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NEW BEDFORD — By industry standards, the commercial kitchen space used by the culinary arts students at Greater New Bedford Regional Vocational Technical High School is quite generous in size, providing ample room to safely move about without bumping into classmates or being in someone’s way. However, lead culinary arts instructor and experienced chef Henry Bousquet says once students enter the workforce and take a look around their new environment for the first time, they may be in for a surprise.
“It’ll be a rare occasion that you work at a hotel or something with a kitchen similar to the one at the school,” Bousquet said. “For the most part, you’ll be in small, cramped spaces with all kinds of challenges with equipment and personnel.”
It was the return of an idea first launched in 2019 but discontinued the following two years due to COVID-19.
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“They’re all over this city, they’re all over New England, because most of these buildings are old and weren’t designed to be restaurants,” Bousquet said of smaller-scale kitchens like the ones visited on the tour. “A lot of these buildings were doing other jobs like making barrels, candles, rope and things like that.”
The owners of the three businesses toured by students are the members of the GNB Voc-Tech culinary arts shop’s advisory board. By state law, all vocational schools in Massachusetts are required to have such boards associated with each shop program to provide guidance and oversight from industry professionals.
“I think they were a little bit shocked at the physical size of the space,” said Devin Byrnes, owner of Destination Soups at 149 Union St. “It can be eye-opening to take a close look at how smaller places like us really utilize every square inch.”
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Tia Maria’s owner Jessica Arruda said students seemed impressed by the level of detail that has gone into arranging various components of her kitchen for maximum efficiency. “When breakfast rush is happening, my main line cook literally does not move out of that one little space. Everything they need is right at their fingertips,” Arruda said, highlighting the refrigeration unit located below the grill as an example of the logistics-minded planning used there at 42 N. Water St., built in 1825.
At The Baker, located at 562 Pleasant St., students got to see how owner Brandon Roderick literally keeps things moving within his space. “Just about everything at Brandon’s is on wheels and can be rolled around as needed, which works exceptionally well in their situation,” said Bousquet. “It’s a smart use of space.”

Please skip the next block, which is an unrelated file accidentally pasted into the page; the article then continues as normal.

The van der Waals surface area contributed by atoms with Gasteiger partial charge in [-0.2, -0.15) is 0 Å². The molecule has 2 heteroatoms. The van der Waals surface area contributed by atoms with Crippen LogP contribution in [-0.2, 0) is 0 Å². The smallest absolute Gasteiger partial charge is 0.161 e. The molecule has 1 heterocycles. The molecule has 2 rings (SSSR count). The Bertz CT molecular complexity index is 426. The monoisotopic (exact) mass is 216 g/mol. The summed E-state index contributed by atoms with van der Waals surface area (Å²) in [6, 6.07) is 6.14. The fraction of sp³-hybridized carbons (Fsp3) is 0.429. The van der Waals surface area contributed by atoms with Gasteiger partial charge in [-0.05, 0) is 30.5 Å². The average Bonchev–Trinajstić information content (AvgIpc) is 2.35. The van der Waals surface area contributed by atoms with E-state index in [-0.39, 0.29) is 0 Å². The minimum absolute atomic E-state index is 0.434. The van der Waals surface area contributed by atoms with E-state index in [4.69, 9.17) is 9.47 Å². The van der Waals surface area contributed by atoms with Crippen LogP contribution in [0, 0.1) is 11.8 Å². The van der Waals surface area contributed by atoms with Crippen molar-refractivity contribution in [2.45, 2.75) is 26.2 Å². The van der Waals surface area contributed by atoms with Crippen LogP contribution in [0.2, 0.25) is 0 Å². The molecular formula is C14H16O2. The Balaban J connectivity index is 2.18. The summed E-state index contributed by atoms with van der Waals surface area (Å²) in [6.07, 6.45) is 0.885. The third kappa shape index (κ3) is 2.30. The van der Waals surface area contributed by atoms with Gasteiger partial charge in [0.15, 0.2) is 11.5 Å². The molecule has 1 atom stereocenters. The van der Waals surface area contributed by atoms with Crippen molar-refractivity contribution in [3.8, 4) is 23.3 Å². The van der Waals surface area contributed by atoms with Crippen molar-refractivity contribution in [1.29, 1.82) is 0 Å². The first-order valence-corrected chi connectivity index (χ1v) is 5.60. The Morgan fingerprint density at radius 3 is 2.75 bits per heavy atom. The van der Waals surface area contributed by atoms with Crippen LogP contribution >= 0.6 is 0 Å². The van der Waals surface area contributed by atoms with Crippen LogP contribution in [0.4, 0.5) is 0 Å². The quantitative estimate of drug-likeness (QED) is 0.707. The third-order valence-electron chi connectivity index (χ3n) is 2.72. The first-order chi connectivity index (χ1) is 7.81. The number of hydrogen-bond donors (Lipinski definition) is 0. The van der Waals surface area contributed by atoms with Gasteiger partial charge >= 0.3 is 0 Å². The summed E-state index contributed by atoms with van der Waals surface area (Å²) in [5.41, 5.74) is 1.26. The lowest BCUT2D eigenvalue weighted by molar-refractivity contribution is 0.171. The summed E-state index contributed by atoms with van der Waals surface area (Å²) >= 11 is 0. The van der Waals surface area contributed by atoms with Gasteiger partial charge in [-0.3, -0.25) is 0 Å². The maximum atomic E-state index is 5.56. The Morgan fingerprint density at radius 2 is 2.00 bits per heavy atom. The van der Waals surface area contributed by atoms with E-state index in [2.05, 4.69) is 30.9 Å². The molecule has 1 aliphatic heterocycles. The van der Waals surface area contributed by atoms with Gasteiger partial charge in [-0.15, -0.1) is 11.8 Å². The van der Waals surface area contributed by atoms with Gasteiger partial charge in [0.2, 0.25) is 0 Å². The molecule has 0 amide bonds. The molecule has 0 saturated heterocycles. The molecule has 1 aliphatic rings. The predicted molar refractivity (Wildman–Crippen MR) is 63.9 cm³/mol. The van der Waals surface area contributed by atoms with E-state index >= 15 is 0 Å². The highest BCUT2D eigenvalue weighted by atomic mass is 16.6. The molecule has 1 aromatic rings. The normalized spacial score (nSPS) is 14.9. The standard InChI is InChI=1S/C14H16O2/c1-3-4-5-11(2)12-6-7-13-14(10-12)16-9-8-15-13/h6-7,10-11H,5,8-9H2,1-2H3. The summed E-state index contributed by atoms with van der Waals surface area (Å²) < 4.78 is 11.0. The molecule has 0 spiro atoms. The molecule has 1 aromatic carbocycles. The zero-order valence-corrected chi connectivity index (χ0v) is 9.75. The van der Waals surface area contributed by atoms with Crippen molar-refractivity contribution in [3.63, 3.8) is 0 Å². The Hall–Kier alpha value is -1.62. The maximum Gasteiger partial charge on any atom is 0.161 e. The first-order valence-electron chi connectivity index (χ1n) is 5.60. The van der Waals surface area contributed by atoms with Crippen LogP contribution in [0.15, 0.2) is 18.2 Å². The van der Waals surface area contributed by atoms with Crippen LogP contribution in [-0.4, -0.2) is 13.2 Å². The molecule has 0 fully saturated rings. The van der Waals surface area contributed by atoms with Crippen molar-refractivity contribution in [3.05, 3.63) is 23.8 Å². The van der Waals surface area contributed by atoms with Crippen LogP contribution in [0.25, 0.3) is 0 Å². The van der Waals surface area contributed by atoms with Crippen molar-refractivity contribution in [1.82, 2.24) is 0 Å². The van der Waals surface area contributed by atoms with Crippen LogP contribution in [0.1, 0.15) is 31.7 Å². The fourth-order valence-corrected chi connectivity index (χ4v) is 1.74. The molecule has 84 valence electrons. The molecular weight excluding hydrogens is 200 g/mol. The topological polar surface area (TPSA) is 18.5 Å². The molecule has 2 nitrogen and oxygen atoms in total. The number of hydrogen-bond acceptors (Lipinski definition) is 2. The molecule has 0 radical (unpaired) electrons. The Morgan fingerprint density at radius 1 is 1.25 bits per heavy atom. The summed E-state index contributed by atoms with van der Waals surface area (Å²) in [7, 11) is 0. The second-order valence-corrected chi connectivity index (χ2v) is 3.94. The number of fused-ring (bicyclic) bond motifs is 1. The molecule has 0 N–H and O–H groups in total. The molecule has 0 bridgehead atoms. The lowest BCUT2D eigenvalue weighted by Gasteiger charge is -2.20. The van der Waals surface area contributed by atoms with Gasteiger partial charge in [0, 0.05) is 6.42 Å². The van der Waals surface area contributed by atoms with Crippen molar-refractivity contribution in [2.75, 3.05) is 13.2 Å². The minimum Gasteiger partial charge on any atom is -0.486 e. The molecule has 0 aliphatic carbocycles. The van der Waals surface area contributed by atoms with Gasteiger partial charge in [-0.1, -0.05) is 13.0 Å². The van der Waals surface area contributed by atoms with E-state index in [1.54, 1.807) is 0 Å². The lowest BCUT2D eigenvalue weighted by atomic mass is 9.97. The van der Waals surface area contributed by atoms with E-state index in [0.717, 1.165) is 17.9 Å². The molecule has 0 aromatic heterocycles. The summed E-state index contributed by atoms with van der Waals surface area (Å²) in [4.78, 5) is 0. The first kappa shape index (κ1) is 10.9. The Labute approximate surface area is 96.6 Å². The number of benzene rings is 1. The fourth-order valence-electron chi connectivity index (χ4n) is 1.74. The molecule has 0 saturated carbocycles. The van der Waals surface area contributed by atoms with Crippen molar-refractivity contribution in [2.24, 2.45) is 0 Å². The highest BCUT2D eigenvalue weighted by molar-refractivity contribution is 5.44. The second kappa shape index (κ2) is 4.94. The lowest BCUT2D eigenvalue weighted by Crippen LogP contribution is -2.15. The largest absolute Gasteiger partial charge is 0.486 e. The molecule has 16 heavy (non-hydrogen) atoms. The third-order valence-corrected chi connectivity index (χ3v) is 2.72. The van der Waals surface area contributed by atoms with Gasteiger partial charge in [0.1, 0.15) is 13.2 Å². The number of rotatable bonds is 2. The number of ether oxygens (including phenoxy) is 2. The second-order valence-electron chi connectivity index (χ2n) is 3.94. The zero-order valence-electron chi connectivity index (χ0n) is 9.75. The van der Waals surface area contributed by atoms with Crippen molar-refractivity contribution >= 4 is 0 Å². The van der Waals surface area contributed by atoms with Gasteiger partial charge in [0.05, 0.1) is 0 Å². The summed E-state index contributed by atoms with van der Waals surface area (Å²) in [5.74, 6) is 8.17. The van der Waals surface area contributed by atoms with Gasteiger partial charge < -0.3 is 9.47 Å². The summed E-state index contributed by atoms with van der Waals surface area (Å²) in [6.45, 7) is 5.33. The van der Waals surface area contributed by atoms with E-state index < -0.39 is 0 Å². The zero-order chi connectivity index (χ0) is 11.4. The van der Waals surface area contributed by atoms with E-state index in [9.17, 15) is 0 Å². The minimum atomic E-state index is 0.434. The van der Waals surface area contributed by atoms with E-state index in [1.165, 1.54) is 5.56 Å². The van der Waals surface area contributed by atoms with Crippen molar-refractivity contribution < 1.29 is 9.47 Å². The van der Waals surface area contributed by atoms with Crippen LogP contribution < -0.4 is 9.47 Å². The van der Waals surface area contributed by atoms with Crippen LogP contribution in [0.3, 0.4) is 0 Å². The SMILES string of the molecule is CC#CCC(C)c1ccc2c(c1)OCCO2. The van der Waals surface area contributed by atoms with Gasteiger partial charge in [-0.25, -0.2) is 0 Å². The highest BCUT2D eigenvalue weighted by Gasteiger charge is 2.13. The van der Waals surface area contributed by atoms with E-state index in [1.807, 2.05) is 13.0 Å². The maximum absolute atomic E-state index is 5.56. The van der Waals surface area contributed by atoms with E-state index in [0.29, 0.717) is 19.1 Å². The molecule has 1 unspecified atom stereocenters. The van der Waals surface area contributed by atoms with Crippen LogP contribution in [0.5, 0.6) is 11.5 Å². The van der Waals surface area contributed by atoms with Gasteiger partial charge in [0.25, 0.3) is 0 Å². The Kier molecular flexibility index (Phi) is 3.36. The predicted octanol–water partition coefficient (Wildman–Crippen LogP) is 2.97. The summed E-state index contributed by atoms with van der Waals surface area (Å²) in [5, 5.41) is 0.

Slow and steady
Both Byrnes and Arruda said when it comes to upgrades, local food businesses are perpetual works in progress. Byrnes said while in some cases, restaurateurs may be in positions to comprehensively redesign sites to be ideal fits for food service, for smaller scale local eateries like the ones seen on the Tiny Kitchen Tour, transforming a space is more often a gradual process.
“If I had millions of dollars to spend and an open floor plan, I probably would have designed my restaurant differently, but when you’re working within the parameters of what exists, it’s more about making gradual changes as you’re able to,” Byrnes said. “We put up an awning which helps in terms of solar heat, so it makes the space more manageable in that regard.
“We’ve definitely done work in here, but we’ve kept the general footprint the same.”
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“When we first moved into this space, we were an all-electric kitchen, using a residential electric stove, electric griddles and things like that; not commercialized at all. It was painful,” Arruda said, laughing, recalling the longer cooking times. “After four years, we had the opportunity to convert to gas so that was a huge game-changer for us.”
While there’s much tedious work ahead in tying in the building next door — which Arruda bought in early 2022 to expand Tia Maria’s — she says for now it’s a relief just to think that space shouldn’t be a major source of struggle.
“It’s comforting to know we have it,” she said.
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Byrnes said that if there’s one thing he hopes students took away from their experience, it’s that the challenges of working in a small kitchen should not hinder restaurateurs from running a quality business in a safe work environment.
“You can’t let the space limit you. I mean, this isn’t the kitchen I would have built if I was able to design one from nothing, but that doesn’t stop me from operating and putting out a great product,” Byrnes said. “I’m glad to see students getting this kind of education, because I think it’s important for the next generation of people in this industry to see these real-life examples and how kitchens actually function.”
“Of course, one of the things we emphasize at Voc is kitchen safety and being aware of your surroundings,” Bousquet said, “and I think the importance of some of the things we talk about, like being organized and working neatly, becomes even more apparent when they see how it goes in a smaller kitchen.”
“We never stop learning,” Arruda said of the workplace mindset at Tia Maria’s. “We’re always taking in feedback and trying to think of how we can do things better.”